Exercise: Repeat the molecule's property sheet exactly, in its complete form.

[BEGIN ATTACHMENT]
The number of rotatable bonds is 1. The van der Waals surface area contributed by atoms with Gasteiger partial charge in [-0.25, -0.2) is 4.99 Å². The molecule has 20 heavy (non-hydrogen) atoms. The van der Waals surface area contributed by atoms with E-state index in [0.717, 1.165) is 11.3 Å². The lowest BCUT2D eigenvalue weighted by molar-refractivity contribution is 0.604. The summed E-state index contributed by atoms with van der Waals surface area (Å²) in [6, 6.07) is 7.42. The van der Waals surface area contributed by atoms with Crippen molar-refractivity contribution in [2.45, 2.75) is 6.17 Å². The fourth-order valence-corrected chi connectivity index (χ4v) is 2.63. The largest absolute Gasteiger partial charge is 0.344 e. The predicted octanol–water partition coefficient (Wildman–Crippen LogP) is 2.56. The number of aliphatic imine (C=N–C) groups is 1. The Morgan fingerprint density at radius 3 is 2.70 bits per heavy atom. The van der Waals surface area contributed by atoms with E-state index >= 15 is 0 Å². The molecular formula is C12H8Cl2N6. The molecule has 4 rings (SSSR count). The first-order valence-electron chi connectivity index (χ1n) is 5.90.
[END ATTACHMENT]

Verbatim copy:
The number of rotatable bonds is 1. The van der Waals surface area contributed by atoms with Gasteiger partial charge in [-0.25, -0.2) is 4.99 Å². The molecule has 20 heavy (non-hydrogen) atoms. The van der Waals surface area contributed by atoms with E-state index in [0.717, 1.165) is 11.3 Å². The lowest BCUT2D eigenvalue weighted by molar-refractivity contribution is 0.604. The summed E-state index contributed by atoms with van der Waals surface area (Å²) in [6, 6.07) is 7.42. The van der Waals surface area contributed by atoms with Crippen molar-refractivity contribution in [2.45, 2.75) is 6.17 Å². The fourth-order valence-corrected chi connectivity index (χ4v) is 2.63. The largest absolute Gasteiger partial charge is 0.344 e. The predicted octanol–water partition coefficient (Wildman–Crippen LogP) is 2.56. The number of aliphatic imine (C=N–C) groups is 1. The Morgan fingerprint density at radius 3 is 2.70 bits per heavy atom. The van der Waals surface area contributed by atoms with E-state index >= 15 is 0 Å². The molecular formula is C12H8Cl2N6. The molecule has 4 rings (SSSR count). The first-order valence-electron chi connectivity index (χ1n) is 5.90.